There’s a saying that you should never meet your heroes because they might let you down. I’m not sure if I totally subscribe to that theory because I’ve gotten the chance to meet some of my favorite writers (Keith Law and Jonah Keri) and favorite athletes (Tyler Beede and DeAngelo Williams), and they’ve only raised my perception of them. Moreover, the saying should go: you should be cautious when you meet your heroes because they might let you down.
In the last thirty days, though, we’ve seen three major idols crumble and fall because of poor choices, lying, and lying about poor choices. In mid-January, Lance Armstrong finally admitted that he doped—but he claimed he didn’t cheat after 2005. He was emotional and remorseful, but he was also a lying cheater. We wanted to believe that Lance was clean—despite the fact that quite literally every other cyclist was dirty—because we wanted an American hero.
A man who overcame cancer and dominated a sport by winning seven straight Tour de Frances. Overwhelming evidence be damned, this man had to be telling the truth because, after all, he threatened to sue people who “slandered” his name. His reactions to accusations of doping were so visceral that he had to be telling the truth. But no, he turned out to be just like the rest of the cyclists. A cyclist who overcame cancer.
A few days later, another idol went crashing to the ground, this one in possibly the most bizarre way possible. Manti Te’o found his way into the hearts of Americans across the nation because of the heartbreaking story of his girlfriend—Lennay Kekua—who was in a terrible car accident, got leukemia, then died six hours after Te’o’s grandma died. Fueled by the terrible losses, Te’o went on to lead Notre Dame with 12 tackles en route to a 20-3 victory over Michigan State, nine more wins and an undefeated regular season, and nearly a Heisman trophy. Except there was one problem: Lennay Kekua never existed. She was a hoax.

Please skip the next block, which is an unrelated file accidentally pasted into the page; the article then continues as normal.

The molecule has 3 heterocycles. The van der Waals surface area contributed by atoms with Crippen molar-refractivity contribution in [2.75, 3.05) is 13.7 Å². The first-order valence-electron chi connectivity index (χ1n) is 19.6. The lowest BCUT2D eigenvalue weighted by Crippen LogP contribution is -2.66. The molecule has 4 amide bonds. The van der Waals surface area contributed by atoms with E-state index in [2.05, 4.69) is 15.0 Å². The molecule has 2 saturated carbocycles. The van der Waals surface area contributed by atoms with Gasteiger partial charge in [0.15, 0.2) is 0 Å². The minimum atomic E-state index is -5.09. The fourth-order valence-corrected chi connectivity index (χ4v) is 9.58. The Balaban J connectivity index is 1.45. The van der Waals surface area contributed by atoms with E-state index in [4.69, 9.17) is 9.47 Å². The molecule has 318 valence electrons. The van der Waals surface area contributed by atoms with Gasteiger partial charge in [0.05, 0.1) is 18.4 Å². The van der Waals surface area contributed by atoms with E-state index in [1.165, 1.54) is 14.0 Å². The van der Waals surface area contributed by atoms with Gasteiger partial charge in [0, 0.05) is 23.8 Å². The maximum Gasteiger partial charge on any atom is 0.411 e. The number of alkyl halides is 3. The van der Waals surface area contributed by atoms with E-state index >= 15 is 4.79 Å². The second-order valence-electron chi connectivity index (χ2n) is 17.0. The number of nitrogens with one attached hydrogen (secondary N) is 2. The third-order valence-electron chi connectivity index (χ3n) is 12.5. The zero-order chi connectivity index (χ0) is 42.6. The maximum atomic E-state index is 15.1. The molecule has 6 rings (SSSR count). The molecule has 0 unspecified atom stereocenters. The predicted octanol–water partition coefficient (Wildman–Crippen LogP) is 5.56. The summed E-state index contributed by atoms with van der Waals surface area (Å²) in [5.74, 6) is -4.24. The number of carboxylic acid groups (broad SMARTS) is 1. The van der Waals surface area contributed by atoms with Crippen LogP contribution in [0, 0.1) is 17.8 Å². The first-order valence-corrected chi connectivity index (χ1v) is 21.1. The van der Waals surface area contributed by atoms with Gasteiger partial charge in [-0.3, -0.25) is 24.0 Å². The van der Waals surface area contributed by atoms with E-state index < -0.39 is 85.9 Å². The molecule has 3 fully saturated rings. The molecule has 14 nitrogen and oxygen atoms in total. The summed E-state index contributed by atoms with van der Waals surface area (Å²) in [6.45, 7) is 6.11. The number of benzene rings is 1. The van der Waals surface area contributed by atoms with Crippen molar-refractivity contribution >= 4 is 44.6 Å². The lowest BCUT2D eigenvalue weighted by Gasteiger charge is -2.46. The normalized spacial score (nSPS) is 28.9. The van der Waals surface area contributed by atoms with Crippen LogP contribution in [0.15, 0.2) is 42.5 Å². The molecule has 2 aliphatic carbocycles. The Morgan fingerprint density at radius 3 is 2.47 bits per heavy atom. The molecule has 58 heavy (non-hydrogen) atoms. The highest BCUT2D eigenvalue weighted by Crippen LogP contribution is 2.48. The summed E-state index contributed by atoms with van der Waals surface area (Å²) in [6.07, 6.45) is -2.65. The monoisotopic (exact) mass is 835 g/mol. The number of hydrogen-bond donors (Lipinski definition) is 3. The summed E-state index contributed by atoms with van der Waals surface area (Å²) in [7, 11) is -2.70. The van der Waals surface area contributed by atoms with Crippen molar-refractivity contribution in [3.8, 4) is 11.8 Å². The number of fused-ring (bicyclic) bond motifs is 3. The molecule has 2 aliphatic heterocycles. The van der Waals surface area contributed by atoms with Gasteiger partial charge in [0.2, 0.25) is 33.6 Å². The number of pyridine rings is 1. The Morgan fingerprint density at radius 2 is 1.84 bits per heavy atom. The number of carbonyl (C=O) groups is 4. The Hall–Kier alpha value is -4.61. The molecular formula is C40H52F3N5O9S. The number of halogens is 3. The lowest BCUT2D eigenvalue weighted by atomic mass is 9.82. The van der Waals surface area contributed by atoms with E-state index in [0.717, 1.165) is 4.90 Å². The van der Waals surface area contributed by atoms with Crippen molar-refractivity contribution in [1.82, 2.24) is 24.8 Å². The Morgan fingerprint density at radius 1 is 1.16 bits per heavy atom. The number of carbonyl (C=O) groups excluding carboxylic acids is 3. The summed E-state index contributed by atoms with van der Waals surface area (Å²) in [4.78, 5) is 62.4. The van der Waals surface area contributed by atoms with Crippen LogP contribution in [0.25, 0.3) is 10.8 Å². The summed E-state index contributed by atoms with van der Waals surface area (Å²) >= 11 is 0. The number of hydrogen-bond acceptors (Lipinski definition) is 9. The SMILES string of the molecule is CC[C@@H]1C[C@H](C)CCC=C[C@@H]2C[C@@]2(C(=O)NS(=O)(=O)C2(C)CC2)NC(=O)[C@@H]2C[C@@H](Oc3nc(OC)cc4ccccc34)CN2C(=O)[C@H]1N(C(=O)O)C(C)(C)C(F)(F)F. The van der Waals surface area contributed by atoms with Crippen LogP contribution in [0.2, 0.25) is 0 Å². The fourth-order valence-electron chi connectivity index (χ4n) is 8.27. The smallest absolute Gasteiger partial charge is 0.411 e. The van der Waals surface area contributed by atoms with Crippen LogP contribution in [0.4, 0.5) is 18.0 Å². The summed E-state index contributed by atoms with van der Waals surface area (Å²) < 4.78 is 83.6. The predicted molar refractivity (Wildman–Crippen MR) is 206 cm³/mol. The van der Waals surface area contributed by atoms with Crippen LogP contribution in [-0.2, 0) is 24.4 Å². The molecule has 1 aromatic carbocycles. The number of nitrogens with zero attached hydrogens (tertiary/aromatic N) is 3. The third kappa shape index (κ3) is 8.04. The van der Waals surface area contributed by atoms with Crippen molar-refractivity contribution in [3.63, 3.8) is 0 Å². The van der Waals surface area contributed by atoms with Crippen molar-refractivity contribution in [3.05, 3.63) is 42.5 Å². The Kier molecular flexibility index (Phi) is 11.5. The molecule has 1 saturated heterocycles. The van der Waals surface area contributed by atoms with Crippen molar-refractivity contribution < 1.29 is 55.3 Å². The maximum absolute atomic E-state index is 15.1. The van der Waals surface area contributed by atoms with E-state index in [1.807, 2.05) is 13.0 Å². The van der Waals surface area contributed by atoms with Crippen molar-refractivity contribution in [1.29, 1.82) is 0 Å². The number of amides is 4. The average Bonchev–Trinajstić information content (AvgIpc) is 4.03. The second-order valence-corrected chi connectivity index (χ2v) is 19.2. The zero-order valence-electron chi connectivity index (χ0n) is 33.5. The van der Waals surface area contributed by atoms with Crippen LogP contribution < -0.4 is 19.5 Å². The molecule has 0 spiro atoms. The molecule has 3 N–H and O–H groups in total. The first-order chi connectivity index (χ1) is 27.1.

The most inspirational story of the college football season was soiled because the Notre Dame linebacker fell in love with a girl over twitter and pretended to have met her and introduced her to his family. That is, unless he was in on the hoax the entire time, which would make him the most histrionic, attention-seeking, twisted player in recent memory. In one moment, Te’o went from sympathetic, inspiration figure to the laughingstock of the sports world, an unenviable mess.
Then comes the most recent letdown, the sad story of South African Olympian Oscar Pistorius. The man is the first double leg amputee to compete in the Olympics, earning him the nickname “Blade Runner.” His inspirational story touched millions of people—from South Africans to disabled people to sports fans in general—until he (accidentally) shot and killed his model girlfriend, Reeva Steenkamp. The jury remains out on whether or not he killed her on purpose—he claims he thought she was a burglar—but he is forever unclean in the eyes of many people. How can you look up to someone who killed someone they loved, even if they overcame seemingly insurmountable odds to reach the pinnacle of modern athletics?
In the end, it just seems that we cannot trust athletes and look up to them now. Maybe the saddest story of them all is the recent antics of LeBron James. The All-Star forward is trying to get into the good graces of sports fans’ hearts after leaving frigid Cleveland for beautiful Miami in order to better his chances to win a championship by playing the best basketball of his entire life. The shameless James is even working harder than ever to get teammates involved, rebounding at the highest rate of his career, and scored 30 points on 60% shooting or better in six straight games in a sad attempt to raise his image.
In the end, it’s really athletes like LeBron who will do anything for attention that make fans sick and leave us wondering if we should and can look up to any athlete.
Why limit it to athletes? Look at all the crumbled heroes in politics, government, entertainment, etc.
Sad to say: People are self-centered & live by the dictum: What’s good for me is right & just.